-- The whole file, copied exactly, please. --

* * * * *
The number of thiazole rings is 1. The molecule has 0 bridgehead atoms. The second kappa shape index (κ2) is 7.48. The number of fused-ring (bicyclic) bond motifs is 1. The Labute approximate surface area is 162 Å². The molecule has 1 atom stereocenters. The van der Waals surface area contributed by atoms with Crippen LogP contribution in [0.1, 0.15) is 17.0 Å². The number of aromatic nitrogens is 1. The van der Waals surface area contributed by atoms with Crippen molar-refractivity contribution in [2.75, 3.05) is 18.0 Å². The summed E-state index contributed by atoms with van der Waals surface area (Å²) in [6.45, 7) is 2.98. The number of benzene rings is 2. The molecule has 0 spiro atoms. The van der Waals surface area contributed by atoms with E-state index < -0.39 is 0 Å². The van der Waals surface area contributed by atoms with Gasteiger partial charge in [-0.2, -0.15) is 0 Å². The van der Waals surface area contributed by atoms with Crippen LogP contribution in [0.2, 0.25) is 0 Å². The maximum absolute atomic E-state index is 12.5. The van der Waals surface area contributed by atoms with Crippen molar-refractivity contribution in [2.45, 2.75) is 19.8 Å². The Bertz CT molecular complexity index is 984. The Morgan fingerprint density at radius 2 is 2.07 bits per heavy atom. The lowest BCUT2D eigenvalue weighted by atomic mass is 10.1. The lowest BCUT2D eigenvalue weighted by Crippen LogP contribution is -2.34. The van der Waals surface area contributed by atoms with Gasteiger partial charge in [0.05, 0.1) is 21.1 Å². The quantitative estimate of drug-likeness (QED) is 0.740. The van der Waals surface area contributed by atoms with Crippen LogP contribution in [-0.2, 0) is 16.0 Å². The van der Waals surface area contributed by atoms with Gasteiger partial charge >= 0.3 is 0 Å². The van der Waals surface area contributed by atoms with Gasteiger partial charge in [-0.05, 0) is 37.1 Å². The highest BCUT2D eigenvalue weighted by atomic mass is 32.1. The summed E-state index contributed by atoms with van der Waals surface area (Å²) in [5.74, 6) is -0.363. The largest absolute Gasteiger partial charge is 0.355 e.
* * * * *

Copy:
The number of thiazole rings is 1. The molecule has 0 bridgehead atoms. The second kappa shape index (κ2) is 7.48. The number of fused-ring (bicyclic) bond motifs is 1. The Labute approximate surface area is 162 Å². The molecule has 1 atom stereocenters. The van der Waals surface area contributed by atoms with Crippen LogP contribution in [0.1, 0.15) is 17.0 Å². The number of aromatic nitrogens is 1. The van der Waals surface area contributed by atoms with Crippen molar-refractivity contribution in [2.75, 3.05) is 18.0 Å². The summed E-state index contributed by atoms with van der Waals surface area (Å²) in [6.45, 7) is 2.98. The number of benzene rings is 2. The molecule has 0 spiro atoms. The van der Waals surface area contributed by atoms with E-state index < -0.39 is 0 Å². The van der Waals surface area contributed by atoms with Gasteiger partial charge in [-0.2, -0.15) is 0 Å². The van der Waals surface area contributed by atoms with Crippen LogP contribution in [0.2, 0.25) is 0 Å². The maximum absolute atomic E-state index is 12.5. The van der Waals surface area contributed by atoms with Crippen molar-refractivity contribution in [2.45, 2.75) is 19.8 Å². The Bertz CT molecular complexity index is 984. The Morgan fingerprint density at radius 2 is 2.07 bits per heavy atom. The lowest BCUT2D eigenvalue weighted by atomic mass is 10.1. The lowest BCUT2D eigenvalue weighted by Crippen LogP contribution is -2.34. The van der Waals surface area contributed by atoms with Gasteiger partial charge in [0.05, 0.1) is 21.1 Å². The quantitative estimate of drug-likeness (QED) is 0.740. The van der Waals surface area contributed by atoms with Crippen LogP contribution in [-0.2, 0) is 16.0 Å². The van der Waals surface area contributed by atoms with Gasteiger partial charge >= 0.3 is 0 Å². The van der Waals surface area contributed by atoms with Gasteiger partial charge in [-0.05, 0) is 37.1 Å². The highest BCUT2D eigenvalue weighted by atomic mass is 32.1. The summed E-state index contributed by atoms with van der Waals surface area (Å²) in [5.74, 6) is -0.363. The largest absolute Gasteiger partial charge is 0.355 e.